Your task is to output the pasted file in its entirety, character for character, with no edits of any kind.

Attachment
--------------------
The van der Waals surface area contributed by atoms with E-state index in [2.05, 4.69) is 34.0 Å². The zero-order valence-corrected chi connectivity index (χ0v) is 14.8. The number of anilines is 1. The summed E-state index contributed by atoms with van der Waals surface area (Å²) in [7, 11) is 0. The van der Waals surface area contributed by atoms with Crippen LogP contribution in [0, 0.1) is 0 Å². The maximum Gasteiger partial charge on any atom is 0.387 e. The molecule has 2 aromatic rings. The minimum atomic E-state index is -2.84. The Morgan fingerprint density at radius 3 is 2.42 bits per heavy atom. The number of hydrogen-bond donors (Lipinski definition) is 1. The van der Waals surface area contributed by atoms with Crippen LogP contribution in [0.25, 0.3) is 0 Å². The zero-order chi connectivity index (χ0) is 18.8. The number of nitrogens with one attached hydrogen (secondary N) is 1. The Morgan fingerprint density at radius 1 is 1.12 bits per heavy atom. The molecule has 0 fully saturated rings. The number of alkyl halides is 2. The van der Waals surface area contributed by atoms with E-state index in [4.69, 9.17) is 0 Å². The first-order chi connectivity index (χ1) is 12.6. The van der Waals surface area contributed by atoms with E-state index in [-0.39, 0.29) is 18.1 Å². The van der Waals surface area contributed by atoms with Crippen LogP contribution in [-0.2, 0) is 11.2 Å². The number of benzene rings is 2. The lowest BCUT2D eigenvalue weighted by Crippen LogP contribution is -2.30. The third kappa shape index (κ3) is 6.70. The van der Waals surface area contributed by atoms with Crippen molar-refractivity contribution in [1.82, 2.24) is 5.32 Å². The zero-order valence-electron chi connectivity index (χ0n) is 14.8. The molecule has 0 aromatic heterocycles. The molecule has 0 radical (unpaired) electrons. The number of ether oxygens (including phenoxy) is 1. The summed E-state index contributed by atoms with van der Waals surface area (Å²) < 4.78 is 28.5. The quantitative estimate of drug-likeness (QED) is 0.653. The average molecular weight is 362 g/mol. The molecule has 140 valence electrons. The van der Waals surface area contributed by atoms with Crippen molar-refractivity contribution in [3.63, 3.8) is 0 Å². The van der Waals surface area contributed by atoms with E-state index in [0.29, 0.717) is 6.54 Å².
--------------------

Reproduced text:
The van der Waals surface area contributed by atoms with E-state index in [2.05, 4.69) is 34.0 Å². The zero-order valence-corrected chi connectivity index (χ0v) is 14.8. The number of anilines is 1. The summed E-state index contributed by atoms with van der Waals surface area (Å²) in [7, 11) is 0. The van der Waals surface area contributed by atoms with Crippen LogP contribution in [0, 0.1) is 0 Å². The maximum Gasteiger partial charge on any atom is 0.387 e. The molecule has 2 aromatic rings. The minimum atomic E-state index is -2.84. The Morgan fingerprint density at radius 3 is 2.42 bits per heavy atom. The number of hydrogen-bond donors (Lipinski definition) is 1. The van der Waals surface area contributed by atoms with Crippen LogP contribution in [0.25, 0.3) is 0 Å². The zero-order chi connectivity index (χ0) is 18.8. The number of nitrogens with one attached hydrogen (secondary N) is 1. The Morgan fingerprint density at radius 1 is 1.12 bits per heavy atom. The molecule has 0 fully saturated rings. The number of alkyl halides is 2. The van der Waals surface area contributed by atoms with E-state index in [4.69, 9.17) is 0 Å². The first-order chi connectivity index (χ1) is 12.6. The van der Waals surface area contributed by atoms with E-state index in [-0.39, 0.29) is 18.1 Å². The van der Waals surface area contributed by atoms with Crippen LogP contribution in [-0.2, 0) is 11.2 Å². The number of benzene rings is 2. The lowest BCUT2D eigenvalue weighted by Crippen LogP contribution is -2.30. The third kappa shape index (κ3) is 6.70. The van der Waals surface area contributed by atoms with Crippen molar-refractivity contribution in [1.82, 2.24) is 5.32 Å². The zero-order valence-electron chi connectivity index (χ0n) is 14.8. The molecule has 0 aromatic heterocycles. The molecule has 0 radical (unpaired) electrons. The number of ether oxygens (including phenoxy) is 1. The summed E-state index contributed by atoms with van der Waals surface area (Å²) < 4.78 is 28.5. The quantitative estimate of drug-likeness (QED) is 0.653. The average molecular weight is 362 g/mol. The molecule has 140 valence electrons. The van der Waals surface area contributed by atoms with Crippen molar-refractivity contribution in [3.63, 3.8) is 0 Å². The van der Waals surface area contributed by atoms with E-state index in [0.29, 0.717) is 6.54 Å².